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Halogen and incandescent lamps are probably the most flattering to use for interior spaces. They’re also equally flattering for people because they complement most skin tones. The problem is that they consume a lot of energy (30-50W per bulb). Although there are already warm white (yellowish) CFLs, they don’t have the same kind of “light quality”. The light coming from CFLs still looks “flat”. Probably it has something to do with differences in their light spectrum and light intensity. Not sure. On top of that, halogen lamps are just too hot (because of the high wattage) and they don’t last long.
Late last year, I was so happy to find out that Luxen, one of my favorite lamp stores in Ortigas Home Depot, started to carry LED lamps (LEDO brand from Australia) that were meant to replace the conventional halogen lamps and other accent lighting fixtures.
For 3W directional lamp, it produces light equal to a 30W halogen minus the high temperature. They are also dimmable and come in different types for different applications. Plus, they are projected to last for 25 years! They just come with a hefty price tag: P3,000 per 3W LED directional. However, in the long run it will save you more money compared to the cheaper halogen lamps that consume more energy and has a shorter lifespan.
I already tried the LED directional lamps in one project, and personally, I’m pleased with the results:
Now, here’s a better news. There’s a new LED bulb from Pharox that is designed to replace our conventional CFL bulbs for general lighting. Take note, CFLs are supposed to be phased out in 10 years. Although CFLs are relatively lower in energy consumption, the mercury content in the bulbs makes them hazardous to people and to the environment especially during their disposal.
Unfortunately, the Pharox LED bulbs are only available in 110V (so it will still require a ballast), can only fit an E26 base (we typically use an E27 base) and cost $49.95 for the 6W bulb (roughly P2,300.00). Hopefully they’ll come up with bulbs that can fit our local specs.
To know more about Pharox and the advantages of LED bulbs visit www.mypharox.com.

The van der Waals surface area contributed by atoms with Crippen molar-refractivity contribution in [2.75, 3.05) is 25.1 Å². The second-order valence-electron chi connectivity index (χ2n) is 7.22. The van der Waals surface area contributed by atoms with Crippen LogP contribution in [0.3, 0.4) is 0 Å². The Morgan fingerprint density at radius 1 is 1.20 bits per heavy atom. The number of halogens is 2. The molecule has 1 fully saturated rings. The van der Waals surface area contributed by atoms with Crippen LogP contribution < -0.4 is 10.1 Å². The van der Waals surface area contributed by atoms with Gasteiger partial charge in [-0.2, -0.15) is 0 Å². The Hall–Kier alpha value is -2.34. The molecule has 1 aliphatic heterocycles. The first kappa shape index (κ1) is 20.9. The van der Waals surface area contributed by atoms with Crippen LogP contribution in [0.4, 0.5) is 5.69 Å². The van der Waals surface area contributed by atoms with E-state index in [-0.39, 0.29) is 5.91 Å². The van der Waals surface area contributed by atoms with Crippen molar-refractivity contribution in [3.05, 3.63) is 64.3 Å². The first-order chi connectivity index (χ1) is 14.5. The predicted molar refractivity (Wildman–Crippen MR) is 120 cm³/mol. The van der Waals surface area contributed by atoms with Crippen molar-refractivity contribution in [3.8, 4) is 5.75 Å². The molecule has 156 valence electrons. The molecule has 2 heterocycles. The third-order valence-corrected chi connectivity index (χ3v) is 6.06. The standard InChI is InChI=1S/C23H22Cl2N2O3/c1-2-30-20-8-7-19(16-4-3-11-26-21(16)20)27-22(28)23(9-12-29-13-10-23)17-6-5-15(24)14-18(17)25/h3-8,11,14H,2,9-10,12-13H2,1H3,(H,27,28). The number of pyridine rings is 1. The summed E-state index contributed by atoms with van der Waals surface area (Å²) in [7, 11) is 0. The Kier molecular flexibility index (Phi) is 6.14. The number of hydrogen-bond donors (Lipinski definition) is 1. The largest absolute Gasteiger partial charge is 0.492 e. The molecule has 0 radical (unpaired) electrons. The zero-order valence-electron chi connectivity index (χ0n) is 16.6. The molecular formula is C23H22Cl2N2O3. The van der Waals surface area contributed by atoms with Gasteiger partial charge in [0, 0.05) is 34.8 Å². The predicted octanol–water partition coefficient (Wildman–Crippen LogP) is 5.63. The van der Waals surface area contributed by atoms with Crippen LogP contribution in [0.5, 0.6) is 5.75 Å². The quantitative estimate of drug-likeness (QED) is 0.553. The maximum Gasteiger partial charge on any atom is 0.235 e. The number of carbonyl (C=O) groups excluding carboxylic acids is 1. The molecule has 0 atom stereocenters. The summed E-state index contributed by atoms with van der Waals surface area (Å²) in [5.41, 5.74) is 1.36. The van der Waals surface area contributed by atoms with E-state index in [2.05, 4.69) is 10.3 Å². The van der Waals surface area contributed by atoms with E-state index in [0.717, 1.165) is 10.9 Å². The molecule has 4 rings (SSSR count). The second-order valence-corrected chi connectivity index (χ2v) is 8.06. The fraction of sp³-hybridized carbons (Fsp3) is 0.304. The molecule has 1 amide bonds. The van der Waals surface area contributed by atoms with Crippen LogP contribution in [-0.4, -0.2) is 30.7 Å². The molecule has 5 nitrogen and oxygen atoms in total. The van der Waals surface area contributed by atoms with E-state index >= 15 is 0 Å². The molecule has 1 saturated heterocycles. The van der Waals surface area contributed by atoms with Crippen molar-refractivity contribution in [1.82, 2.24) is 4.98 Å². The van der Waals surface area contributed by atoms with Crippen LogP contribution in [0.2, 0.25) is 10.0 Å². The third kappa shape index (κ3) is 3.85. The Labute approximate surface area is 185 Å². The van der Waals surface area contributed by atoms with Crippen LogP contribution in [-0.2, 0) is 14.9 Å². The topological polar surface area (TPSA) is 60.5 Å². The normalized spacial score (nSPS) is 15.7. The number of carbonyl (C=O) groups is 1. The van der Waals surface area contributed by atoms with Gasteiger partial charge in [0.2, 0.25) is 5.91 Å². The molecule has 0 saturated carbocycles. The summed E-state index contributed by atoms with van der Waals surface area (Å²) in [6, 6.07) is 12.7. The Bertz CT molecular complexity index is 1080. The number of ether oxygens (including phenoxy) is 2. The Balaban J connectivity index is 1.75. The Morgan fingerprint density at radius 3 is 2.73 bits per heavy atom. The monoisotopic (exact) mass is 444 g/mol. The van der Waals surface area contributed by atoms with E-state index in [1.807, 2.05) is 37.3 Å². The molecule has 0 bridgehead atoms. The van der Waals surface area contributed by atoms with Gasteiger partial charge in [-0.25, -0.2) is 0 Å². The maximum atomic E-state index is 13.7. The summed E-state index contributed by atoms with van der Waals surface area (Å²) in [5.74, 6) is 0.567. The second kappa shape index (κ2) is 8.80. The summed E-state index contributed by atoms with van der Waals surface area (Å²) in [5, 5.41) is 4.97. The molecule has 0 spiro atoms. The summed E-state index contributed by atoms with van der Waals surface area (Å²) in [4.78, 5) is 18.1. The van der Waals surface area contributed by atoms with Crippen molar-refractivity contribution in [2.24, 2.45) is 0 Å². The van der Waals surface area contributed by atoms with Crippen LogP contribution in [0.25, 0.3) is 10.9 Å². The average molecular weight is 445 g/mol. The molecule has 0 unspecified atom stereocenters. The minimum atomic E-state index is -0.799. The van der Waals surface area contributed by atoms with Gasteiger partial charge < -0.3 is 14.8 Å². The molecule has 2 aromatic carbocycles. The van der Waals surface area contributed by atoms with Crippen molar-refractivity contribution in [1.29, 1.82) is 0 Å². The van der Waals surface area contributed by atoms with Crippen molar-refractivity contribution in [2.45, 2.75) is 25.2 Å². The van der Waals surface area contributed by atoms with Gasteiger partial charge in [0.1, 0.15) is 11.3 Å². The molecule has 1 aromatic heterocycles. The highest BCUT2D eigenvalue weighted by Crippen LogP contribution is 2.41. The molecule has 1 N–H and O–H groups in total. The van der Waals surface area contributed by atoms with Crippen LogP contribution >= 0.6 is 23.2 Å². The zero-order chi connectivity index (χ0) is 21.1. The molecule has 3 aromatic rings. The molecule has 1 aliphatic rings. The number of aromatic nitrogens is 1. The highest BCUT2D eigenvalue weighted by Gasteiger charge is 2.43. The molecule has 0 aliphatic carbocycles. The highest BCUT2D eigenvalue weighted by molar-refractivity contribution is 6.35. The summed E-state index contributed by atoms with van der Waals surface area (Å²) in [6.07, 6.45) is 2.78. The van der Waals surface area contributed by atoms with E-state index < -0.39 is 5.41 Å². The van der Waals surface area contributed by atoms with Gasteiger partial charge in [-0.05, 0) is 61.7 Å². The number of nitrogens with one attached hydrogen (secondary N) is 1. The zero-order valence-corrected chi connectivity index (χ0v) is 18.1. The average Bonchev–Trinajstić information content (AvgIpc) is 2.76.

Tags: conscious living, green, green design, green products, interior design, lamps, led, ledo, lighting, pharox
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It’s March already! This means Ana and I are off to Cebu soon!
Last October, we got a preview of CebuNext over at Manila FAME. We were so impressed by their furniture displays that we wanted to see more. So this weekend, we’ll be flying to Cebu to attend the exhibit. We know that we’re in for loads of design treats!
In the past, Cebu has been the leader in furniture trends:
In the 60′s, the Cebu furniture industry popularized rattan furniture. Its casual and comfortable appeal was so widespread that no American home was without it. When rattan resources struggled in the 70′s (due to the extremely high demand), we stepped in and introduced buri, sourced from the most stately and largest of the Philippine palm trees. Buri’s unique tensile strength made it quite a sought-after material for furniture, and was most often seen in the ubiquitous piece of the period, the woven peacock chair.
In the 80′s, stonecraft, also known as laminated stone, took center stage, while woven cane & iron furnishings took over in the 90′s. In 1997, Cebu revamped the image of one of the oldest exports from the Philippines, abaca, by using it to interpret modern lines and processes. Combining the indigenous abaca with contemporary designs and technology made abaca hip again, giving a fresh, eco-conscious look to every room that had abaca furniture in it.
Such success prepared the world for the outdoor woven furniture trend that also started in Cebu in the year 2000. Since then, Cebu designers and manufacturers have been producing and shipping the most relaxing and most stylish outdoor furniture to top-end destinations all over the world, including trendy boutique hotels, exclusive vacation resorts, and the private homes of the rich and famous.